Bristol: Policy Press, 2013, pp. 170, £21.99 (Pb)
ISBN 978 1 84742 499 0
Understanding Crime and Social Policy is a recent addition to the popular Policy Press series, within which a broad range of social issues, policies and practices is examined. This book would be suitable for those interested in crime or social policy, in both an academic or professional context. In terms of scope, the accessible language and lack of jargon provide the potential for this book to be widely received. As this breadth does not compromise on content, this book can also be considered suitable for those wanting to develop their knowledge and ideas further.
The first half of the book cements the connection between crime and social policy by exploring how and why the areas have converged, before discussing broader influences on the policy-making process. The changing landscape of policy delivery is then considered in terms of its ability to shape outcomes. The second half of the book then relates these ideas to three case studies, substantiating key arguments through an examination of policies relating to prisoner resettlement, ‘problem’ drug use, and ‘troubled families’.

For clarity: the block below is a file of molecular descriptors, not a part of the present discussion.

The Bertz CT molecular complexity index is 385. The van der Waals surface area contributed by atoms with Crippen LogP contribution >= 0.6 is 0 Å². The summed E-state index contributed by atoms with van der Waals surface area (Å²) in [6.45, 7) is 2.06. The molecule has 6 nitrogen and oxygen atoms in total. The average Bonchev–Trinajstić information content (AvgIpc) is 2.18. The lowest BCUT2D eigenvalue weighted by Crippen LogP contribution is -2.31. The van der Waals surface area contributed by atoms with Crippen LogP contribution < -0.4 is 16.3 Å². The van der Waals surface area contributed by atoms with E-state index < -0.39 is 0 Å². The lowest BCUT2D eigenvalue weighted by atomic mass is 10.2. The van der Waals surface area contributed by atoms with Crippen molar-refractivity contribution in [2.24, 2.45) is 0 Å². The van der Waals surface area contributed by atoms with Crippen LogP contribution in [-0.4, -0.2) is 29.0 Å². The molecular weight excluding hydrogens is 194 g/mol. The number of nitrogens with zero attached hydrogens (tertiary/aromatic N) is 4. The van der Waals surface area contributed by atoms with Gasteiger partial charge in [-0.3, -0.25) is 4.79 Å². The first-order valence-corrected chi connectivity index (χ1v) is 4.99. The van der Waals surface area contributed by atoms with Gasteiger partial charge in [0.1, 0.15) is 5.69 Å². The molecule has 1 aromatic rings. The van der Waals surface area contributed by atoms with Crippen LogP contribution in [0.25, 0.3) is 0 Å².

The introductory chapter starts by setting out important points that provide a context for the remainder of the book. In particular, the importance of crime and social policy as a joint consideration is asserted, while the fluid and contested nature of crime is outlined. Readers are also invited to consider how power differentials can have an impact on crime policy-making, and whether different social groups can be disproportionately affected.
Chapter two is concerned with the growing convergence between crime and social policy. After highlighting the fluidity of crime definitions, arguments are laid out in connection with the criminalisation of lower levels of disorder, with questions raised about whether some social groups face increased behavioural regulation, as improved detection of illicit activities inadvertently widens the net over those previously ignored but now brought into the criminal justice system. An examination of penalty notices or ‘on-the-spot’ fines advances the discussion further, raising important questions about accountability and transparency. The connection that is made between ‘low level’ penalties and the pre-emptive treatment of different groups is particularly interesting, as it allows readers to undertake ethical reflections about the accountability of these swiftly delivered disposals.